The investigative question development is led by the teacher, and through questioning of the students identifies the variable of interest and the group the investigative question is about. The teacher still forms the investigative question but with student input.

Survey questions

Survey questions are the questions we ask to collect the data to answer the investigative question. For example, if our investigative question was “What ice cream flavours do the students in our class like?” a corresponding survey question might be “What is your favourite ice cream flavour?”

As with the investigative question, survey question development is led by the teacher, and through questioning of the students, suitable survey questions are developed.

The learning opportunities in this unit can be differentiated by providing or removing support to students and by varying the task requirements. Ways to support students include:

• directing students to collect category data or whole number data – whole number is harder
• giving students summarised data to graph rather than them having to collect it and collate it
• giving students a graph of the display and ask them to “notice” from the graph rather than having them draw the graph
• writing starter statements that students can fill in the blanks to describe a statistical graph e.g. I notice that the most common XXXX is ________, More students chose _______ than chose _______.

The context for this unit can be adapted to suit the interests and experiences of your students.

Although this unit is set out as five sessions, to cover the topic of statistical investigations in depth will likely take longer. Some of the sessions, especially sessions 4 and 5 dealing with data presentation and description, could easily be extended as a unit in themselves. Alternatively, this unit could follow on from a unit on data presentation to give students an appreciation of practical applications of data display.

Session 1

Session 1 provides an introduction to statistical investigations. The class will work together to answer the investigative question – How many brothers and sisters do people in our class have?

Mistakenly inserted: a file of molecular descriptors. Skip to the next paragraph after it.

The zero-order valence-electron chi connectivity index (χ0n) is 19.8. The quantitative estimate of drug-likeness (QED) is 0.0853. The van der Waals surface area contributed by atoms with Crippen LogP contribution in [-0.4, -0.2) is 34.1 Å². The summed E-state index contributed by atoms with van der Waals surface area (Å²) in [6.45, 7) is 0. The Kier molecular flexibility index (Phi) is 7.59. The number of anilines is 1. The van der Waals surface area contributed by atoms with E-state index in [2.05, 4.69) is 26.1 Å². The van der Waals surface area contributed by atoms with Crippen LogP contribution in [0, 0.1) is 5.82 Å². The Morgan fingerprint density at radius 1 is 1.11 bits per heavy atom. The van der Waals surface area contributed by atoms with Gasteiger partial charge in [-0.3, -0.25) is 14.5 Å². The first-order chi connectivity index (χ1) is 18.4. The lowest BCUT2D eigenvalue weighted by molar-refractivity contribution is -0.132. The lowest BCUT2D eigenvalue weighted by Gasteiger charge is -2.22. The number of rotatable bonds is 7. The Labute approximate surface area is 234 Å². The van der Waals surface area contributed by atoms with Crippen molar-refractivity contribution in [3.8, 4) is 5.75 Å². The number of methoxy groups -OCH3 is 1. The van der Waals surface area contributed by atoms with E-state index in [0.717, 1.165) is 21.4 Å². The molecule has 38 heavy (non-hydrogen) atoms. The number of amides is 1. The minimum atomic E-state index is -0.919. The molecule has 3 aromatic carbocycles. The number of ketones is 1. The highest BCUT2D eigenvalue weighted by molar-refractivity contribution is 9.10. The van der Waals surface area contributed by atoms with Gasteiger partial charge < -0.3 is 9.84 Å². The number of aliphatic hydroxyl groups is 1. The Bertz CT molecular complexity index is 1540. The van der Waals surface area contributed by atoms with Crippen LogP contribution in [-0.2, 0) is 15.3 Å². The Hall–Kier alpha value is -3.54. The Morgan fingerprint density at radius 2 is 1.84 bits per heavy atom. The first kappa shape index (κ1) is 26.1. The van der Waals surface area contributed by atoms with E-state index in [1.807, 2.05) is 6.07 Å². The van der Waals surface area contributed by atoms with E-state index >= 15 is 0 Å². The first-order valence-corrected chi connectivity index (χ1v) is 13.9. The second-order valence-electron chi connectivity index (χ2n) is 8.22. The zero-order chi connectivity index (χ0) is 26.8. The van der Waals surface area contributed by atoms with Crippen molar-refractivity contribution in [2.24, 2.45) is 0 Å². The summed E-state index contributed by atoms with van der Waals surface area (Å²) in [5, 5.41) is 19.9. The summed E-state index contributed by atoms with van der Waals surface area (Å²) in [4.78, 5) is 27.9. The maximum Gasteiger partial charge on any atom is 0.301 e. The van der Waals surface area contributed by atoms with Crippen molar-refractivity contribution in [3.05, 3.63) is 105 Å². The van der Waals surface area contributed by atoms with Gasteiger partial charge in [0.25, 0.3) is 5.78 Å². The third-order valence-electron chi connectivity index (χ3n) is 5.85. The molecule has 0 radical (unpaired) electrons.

1. Explain to the class that their job for maths this week will be to gather information or data on the class, summarise the information and then present as a report which will be sent home for parents.
2. Ask students whether they can explain what the word statistics means.
Explain that statistics concerns the collection, organisation, analysis and presentation of data in a way that other people can understand what it shows.
3. Explain that the class will work in small groups, each of them with the job of finding information about the class.
4. First we will work as a whole class to answer the investigative question:
How many brothers and sisters do people in our class have?
5. Ask the students what information we need to get from everyone in the class to answer our investigative question.
Students might suggest that we can ask how many siblings, or they might suggest we ask how many brothers, how many sisters and how many altogether.
The idea of asking about brothers and sisters separately allows for a deeper exploration of the data and a more in depth answer to our investigative question.
6. Agree as a class to ask about the three pieces of information. See if anyone can suggest how we could collect the data.
7. Working with student ideas move towards a solution whereby each student records their information on a piece of paper.
Sticky notes could be a good way to collect this information from the students as it will allow rearrangements of the data quickly.
8. Suggest that the students divide their paper into three as shown in the diagram below to answer three survey questions.
• How many brothers do you have?
• How many sisters do you have?
• How many siblings do you have (or total number of brothers and sisters)? 9. Get the students to fill in for their brothers and sisters. Check what a response of zero means – in one or all the sections (no brothers/no sisters, no siblings/only child)
10. Work with a partner to check that the information is correct and in the correct place. A good way to do this is for the partner to take the piece of paper and describe to another student the number of brothers and sisters the student has.
For example:
Pip records the following information about her brothers and sisters. She gives it to her partner. Her partner, Kaycee shares this information with another student. Kaycee says that Pip has three brothers and one sister. Altogether Pip has four siblings. 11. Collect all the pieces of paper (sticky notes) and ask:
How can we use the pieces of paper (sticky notes) to show someone else how many brothers and sisters people in the class have?
How can we show the information so that people can easily understand what it is showing?
Hopefully, someone will suggest a more organised list, or counting the number of 0s, the number of 1s etc and writing sentences to explain how many there are of each.